Expressing Admiration for Someone Close

By Keith Miller | April 26, 2010

I am part of a large family.  One member recently died.  While he was alive we never told him what a good man he was.  Why is it we seem to have to wait until good ones are gone before we really can express what we admired and enjoyed about them?

 

That’s a really good question.  By the time I was 28, everyone in my immediate family (brother and parents) had died.  Also, I have been to many funerals over my 83 years.  So I have thought about this a great deal.  I ran across a comment in a book by the late Albert Camus (The Fall ).  Camus said that the reason we find it easier to give voice to our admiration of someone after that person’s death than while he or she is still alive is simple: “With the dead there is no obligation.” And I think he was right in a very real sense.

Your question brought back a memory of a lunch I shared with a close friend some years ago.  As we were eating I realized that that he is a remarkable man and has great ability and humility about it.  I started to tell him but suddenly felt very awkward and nervous about doing so.  I decided to go ahead and tell him, and as I was doing so I realized why I had hesitated.  Somehow—because we live in the same town and sometimes work together—I was afraid that he would expect me to “follow through” on this affirmation and provide a deep and lasting friendship—and I wasn’t sure if I could.  So I told him about what I had felt and thought as I had spoken about my admiration of him.  He responded by telling me that he, too, had felt uneasy hearing me affirm him that strongly, because he was afraid he’d disappoint me if I really thought he was that fine of a man.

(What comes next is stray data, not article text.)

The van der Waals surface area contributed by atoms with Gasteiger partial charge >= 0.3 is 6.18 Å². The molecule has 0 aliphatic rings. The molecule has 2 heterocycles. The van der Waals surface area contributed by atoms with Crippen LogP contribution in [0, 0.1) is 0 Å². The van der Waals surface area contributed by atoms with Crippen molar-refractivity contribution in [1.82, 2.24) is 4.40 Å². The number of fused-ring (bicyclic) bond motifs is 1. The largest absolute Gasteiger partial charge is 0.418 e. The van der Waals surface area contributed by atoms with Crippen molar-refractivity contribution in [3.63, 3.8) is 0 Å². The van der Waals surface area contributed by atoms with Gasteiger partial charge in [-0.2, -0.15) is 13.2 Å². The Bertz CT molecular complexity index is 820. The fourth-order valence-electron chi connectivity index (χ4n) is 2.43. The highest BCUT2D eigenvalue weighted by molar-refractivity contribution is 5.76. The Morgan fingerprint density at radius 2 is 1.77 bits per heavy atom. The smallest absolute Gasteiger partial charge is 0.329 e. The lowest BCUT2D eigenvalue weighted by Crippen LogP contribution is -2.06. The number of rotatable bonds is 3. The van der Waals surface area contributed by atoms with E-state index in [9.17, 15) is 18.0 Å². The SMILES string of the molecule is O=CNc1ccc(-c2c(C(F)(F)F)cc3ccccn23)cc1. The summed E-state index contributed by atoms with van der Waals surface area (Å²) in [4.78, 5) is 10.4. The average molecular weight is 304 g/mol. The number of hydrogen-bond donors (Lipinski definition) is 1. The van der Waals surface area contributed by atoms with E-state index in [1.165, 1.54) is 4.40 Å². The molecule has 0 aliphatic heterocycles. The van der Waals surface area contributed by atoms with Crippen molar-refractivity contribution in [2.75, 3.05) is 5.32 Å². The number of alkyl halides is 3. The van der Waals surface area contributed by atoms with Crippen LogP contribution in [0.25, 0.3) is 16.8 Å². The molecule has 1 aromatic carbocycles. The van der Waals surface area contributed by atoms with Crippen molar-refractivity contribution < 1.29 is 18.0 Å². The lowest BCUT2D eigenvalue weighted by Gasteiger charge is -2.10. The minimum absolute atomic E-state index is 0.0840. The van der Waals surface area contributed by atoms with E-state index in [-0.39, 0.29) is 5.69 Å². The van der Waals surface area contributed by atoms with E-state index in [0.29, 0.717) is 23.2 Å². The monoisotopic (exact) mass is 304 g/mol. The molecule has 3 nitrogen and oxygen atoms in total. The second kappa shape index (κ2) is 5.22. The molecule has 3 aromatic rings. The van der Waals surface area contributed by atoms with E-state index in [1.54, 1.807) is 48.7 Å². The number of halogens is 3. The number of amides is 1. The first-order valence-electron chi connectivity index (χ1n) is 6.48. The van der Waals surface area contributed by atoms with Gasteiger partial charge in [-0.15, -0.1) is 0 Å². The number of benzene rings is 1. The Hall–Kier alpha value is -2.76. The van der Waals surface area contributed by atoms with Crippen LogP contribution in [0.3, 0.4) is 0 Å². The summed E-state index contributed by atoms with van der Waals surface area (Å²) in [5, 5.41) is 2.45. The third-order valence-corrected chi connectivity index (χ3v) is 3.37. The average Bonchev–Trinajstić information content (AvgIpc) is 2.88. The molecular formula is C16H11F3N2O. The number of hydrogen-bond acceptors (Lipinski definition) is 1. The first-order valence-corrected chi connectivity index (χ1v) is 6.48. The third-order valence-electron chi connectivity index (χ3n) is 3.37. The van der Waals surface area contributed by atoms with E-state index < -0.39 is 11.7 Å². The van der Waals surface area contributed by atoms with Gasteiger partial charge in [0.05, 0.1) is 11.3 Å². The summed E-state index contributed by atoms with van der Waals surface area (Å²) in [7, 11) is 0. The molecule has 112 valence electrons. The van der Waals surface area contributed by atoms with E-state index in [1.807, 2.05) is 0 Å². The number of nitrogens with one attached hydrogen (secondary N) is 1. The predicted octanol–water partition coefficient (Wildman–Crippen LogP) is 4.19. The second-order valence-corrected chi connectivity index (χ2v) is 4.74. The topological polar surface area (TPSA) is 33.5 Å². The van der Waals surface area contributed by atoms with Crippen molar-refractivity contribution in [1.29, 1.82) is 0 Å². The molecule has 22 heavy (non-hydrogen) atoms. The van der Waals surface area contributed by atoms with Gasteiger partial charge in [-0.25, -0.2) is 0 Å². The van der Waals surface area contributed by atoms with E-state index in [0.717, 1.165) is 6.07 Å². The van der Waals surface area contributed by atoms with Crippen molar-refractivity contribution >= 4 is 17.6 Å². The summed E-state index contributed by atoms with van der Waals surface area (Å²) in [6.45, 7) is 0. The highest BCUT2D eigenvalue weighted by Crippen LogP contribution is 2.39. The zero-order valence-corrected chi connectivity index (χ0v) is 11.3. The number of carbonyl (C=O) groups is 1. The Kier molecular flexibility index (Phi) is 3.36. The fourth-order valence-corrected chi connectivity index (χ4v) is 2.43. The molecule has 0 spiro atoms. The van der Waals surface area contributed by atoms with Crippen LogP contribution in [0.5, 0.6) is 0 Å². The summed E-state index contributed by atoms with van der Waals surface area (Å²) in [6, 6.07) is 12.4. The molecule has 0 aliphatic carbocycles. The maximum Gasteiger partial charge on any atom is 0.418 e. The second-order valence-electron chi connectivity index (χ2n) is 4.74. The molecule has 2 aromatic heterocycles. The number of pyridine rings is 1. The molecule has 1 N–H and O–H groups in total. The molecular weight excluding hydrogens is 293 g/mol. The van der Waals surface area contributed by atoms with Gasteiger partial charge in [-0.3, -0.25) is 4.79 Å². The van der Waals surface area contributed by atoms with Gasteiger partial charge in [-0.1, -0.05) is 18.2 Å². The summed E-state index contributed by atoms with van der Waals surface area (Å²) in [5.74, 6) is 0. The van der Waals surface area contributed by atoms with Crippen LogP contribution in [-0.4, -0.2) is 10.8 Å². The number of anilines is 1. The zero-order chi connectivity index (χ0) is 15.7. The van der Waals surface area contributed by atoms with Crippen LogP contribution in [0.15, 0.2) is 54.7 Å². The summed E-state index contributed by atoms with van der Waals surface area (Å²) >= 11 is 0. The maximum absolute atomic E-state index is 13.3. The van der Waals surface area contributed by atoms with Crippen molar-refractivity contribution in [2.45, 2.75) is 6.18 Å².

But we decided these fears are part of the risk of loving people, and that for us the results in terms of emotional health and happiness are worth the risks.  The crucial thing, it seems to me, is to be sure that affirmation is genuine.

Dear Lord, sharpen my conscious awareness of what I value in my friends and help me find the courage to tell them.  Help me not to over-affirm, or flatter people for some hidden manipulative purpose, but rather to let others know whenever I recognize something I admire or enjoy or appreciate about a friend.  In Jesus’ name, Amen.

 O my dear brother Jonathan, I’m crushed by your death. Your friendship was a miracle-wonder, love far exceeding anything I’ve known— or ever hope to know.

(David’s Lament over the death of his best friend, Jonathan).

2 Samuel 1:25-27, The Message

Friends love through all kinds of weather, and families stick together in all kinds of trouble.

Proverbs 17:17 The Message

 

Just as lotions and fragrance give sensual delight, a sweet friendship refreshes the soul. 

Proverbs 27:8-10 The Message

One comment | Add One

  1. Ann Voskamp - 04/27/2010 at 5:00 am

    Wise, wise words…. thank you for sharing from your 83 years of experience…

    All’s grace,
    Ann

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